The most worrying thing, and the most serious offence, was the repairman who then used some (fabricated) bank details on the laptop to attempt to gain access to a Net West bank account. Since the details were false the man was unable to access the account but that did not stop him trying for several minutes. God alone knows what he would have done if he had gained access but I think we really have to consider that attempted fraud.

Computers may seem like magic, and for a large part that’s what they are, but the IT repair industry should not get any extra leniency when it goes too far than any other repair industry. Now – where are the police investigations into this misconduct?

This sort of wrong doing hurts me more as a (fingers crossed) future professional than as a computer enthusiast. I’ve never used a computer repair shop, I’ve never had to. My parents sent our first Mac off to Applecare (and that held my games and my sister’s university thesis, not personal photos and bank details) and I’ve always just been able to muddle through since. However, not everyone has spent so much of their childhood spurning sunlight and perhaps can’t do their own repairs.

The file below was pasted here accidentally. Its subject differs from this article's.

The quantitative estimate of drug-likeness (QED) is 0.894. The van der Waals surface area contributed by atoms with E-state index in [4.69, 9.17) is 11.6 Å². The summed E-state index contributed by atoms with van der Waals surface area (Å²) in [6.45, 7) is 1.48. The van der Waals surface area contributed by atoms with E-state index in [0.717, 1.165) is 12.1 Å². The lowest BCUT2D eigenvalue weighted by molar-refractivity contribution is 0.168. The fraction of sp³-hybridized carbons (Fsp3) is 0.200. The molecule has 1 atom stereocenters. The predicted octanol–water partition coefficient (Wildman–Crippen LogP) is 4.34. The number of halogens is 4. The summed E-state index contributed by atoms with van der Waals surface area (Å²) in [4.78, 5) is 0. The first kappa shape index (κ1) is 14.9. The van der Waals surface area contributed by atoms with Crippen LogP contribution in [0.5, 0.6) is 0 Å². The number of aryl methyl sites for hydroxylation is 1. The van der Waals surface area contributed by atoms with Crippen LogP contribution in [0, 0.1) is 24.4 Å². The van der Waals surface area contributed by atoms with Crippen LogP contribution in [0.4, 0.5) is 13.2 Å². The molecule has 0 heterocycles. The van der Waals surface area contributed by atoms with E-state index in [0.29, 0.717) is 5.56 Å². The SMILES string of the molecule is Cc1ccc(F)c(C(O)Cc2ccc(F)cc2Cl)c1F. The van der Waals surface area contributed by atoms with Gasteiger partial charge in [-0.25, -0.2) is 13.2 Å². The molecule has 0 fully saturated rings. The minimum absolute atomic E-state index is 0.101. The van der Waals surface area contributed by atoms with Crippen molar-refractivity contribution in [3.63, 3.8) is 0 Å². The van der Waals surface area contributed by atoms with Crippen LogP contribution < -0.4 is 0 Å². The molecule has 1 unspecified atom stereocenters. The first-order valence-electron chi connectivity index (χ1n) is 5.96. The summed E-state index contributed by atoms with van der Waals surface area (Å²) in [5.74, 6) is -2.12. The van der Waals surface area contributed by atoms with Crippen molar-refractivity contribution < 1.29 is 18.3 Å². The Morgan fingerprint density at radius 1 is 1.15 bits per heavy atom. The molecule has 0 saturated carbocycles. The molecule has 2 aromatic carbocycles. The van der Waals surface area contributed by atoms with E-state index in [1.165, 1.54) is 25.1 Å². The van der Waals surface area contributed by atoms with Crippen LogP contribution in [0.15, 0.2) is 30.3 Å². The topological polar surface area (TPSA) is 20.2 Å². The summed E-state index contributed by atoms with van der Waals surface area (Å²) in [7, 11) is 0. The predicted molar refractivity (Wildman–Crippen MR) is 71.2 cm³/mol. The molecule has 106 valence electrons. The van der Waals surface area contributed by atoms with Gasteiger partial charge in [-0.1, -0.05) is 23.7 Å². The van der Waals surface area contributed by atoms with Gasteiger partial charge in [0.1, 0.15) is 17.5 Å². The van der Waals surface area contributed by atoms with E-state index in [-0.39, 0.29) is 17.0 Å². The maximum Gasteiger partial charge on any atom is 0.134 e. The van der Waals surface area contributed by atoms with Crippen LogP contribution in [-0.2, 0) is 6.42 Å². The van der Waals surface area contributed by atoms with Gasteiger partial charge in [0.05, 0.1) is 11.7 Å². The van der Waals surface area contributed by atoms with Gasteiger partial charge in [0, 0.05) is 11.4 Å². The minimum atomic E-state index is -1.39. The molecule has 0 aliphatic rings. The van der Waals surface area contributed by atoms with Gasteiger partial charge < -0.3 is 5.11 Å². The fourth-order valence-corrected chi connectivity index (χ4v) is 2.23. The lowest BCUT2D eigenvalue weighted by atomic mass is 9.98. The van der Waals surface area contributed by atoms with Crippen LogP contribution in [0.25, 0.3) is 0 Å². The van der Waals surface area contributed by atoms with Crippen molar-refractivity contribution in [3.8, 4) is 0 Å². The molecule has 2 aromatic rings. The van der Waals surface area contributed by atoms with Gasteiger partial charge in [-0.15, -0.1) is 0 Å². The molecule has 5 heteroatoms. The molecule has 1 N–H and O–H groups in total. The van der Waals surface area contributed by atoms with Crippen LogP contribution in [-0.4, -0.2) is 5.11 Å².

One big reason for why you might send your computer off to be repaired, even if you can fix it yourself, is that you’re too busy. High flying corporate lawyers working 70 hour weeks can hardly come home, get out their mini screwdrivers and fix their laptop after a hard day at work. They might desperately need their computer for work. In that case paying someone to repair it for you would be extremely tempting. If you are a high flying corporate lawyer your laptop might well contain suitably high flying private data and you hardly want your hard drive cloned (copied in full) in a repair shop.